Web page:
Home > Business > Personal Finance
How to invest your VRS money
A N Shanbhag |
July 26, 2003 13:51 IST
As companies go into cost-cutting mode, voluntary retirement schemes are the order of the day.
The government helps in a small way by offering a tax exemption upto Rs 500,000 on VRS, provided they follow certain guidelines.
Unfortunately, these guidelines were prescribed in 1993 and need to be amended.
The government should drop the condition that compensation should not exceed three months' salary for each completed year of service or salary at the time of taking VRS multiplied by the months of service left before retirement.
What's the problem with these guidelines? In practice, the employee receives much less because the definition of salary excludes some allowances, perks, PF benefit, et cetera.
Also, Rs 500,000 is too low a figure for the tax exemption.
The taxable portion of the package takes the employee's income under the head 'Salaries' over Rs 500,000 and therefore, he has to claim lower standard deduction of Rs 20,000 in place of Rs 30,000.
Also, he is robbed of the rebate under Section 88 where he could have contributed Rs 100,000 and saved tax of Rs 15,000. Moreover, a salary of over Rs 850,000 attracts a draconian 10 per cent surcharge.
This article is aimed at people who've accepted VRS and decided not to take another job. Not much can be done to save taxes in the current year.
But, they certainly can plan for the future. The aim is to get the highest after-tax income possible, without sacrificing safety and liquidity. Also, they need to receive a high monthly income. Let's chalk out the optimum plan.
The current market rate of interest is 8 per cent plus, mostly taxable. Careful planning can render this mostly non-taxable.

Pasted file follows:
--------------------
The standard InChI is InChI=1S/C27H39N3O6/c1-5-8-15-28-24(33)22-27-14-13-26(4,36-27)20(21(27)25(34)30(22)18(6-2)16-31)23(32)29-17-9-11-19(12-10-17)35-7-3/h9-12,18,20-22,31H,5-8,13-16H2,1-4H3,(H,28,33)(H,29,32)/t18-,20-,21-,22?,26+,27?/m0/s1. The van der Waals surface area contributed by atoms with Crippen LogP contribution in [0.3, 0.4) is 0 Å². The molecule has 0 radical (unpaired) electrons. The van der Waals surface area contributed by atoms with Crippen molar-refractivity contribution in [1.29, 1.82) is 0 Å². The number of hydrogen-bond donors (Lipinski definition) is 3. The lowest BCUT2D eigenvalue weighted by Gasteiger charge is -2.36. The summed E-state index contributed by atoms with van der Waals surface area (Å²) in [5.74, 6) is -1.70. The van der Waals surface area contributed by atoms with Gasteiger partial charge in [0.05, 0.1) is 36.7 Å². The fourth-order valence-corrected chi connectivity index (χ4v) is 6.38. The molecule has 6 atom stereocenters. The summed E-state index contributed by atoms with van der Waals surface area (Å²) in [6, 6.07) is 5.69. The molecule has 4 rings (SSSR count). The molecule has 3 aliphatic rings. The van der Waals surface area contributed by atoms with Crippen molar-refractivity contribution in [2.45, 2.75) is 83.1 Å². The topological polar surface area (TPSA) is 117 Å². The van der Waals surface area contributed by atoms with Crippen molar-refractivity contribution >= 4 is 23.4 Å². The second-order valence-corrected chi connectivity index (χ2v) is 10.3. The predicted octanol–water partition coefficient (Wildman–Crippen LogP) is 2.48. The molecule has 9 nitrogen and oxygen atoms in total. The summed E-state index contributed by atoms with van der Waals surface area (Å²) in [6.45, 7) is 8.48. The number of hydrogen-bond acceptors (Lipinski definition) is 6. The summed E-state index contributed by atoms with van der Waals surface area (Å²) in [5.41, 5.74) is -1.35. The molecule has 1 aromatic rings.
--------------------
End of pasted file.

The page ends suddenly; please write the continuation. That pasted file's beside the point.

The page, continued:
Let's see how this can be achieved by looking at a person who has retired with total after-tax benefits of Rs 25 lakh (Rs 2.5 million).
Refer to the table below:
Investment Plan for a Rs 25 lakh VRS
|Post Office MIS ||600,000||48,000||Post Office MIS||48,000|
|RBI Saving Bonds||1,150,000||92,000||RBI Saving Bonds ||92,000|
|ICICI TSBs||3,000||150||ICICI TSB Interest||150|
|PPF||70,000||5,600||Less : PPF Contribution||70,000|
|Mutual Fund PODs||677,000||54,160||Less : TSB Contribution||3,000|
|Total||2,500,000||199,910||Withdraw from MFs||132,760|
|Tax Computations|| || ||Total||199,910|
|Post Office MIS||600,000||48,000||Tax payable||1,013|
|RBI Saving bonds||1,150,000||92,000||Available for consumption||198,897 |
|ICICI TSBs||3,000||150|| || |
|Growth of withdrawals|| ||9,834||Tax on Capital gains || |
|Gross Income|| ||149,984|| || |
|Less : Growth of withdrawals|| ||9,834||Capital of withdrawals||122,926|
|Taxable income || ||140,150 ||Growth of withdrawals||9,834|
|Deductions ||u/s 80L||12,000||Total||132,760|
|Taxable income|| ||128,150|| || |
|Tax thereon|| ||14,630||Tax on Growth||983|
|Less : Rebate on PPF||70,000||14,000||Tax on Normal Income||30|
|Less : Rebate on TSB||3,000||600||Total Tax||1,013|
|Tax Payable|| ||30|| || |
Post Office Monthly Income Scheme (MIS)
MIS is safe and offers the highest returns at 8 per cent p.a., payable monthly with a bonus of 10 per cent at end of its six-year term.
The equivalent annualised rate works out at 9.66 per cent and is covered by Section 80L. Deposit Rs 600,000 in this scheme. The interest earned will be Rs 48,000 (Rs 4,000 per month).
RBI Taxable Savings Bonds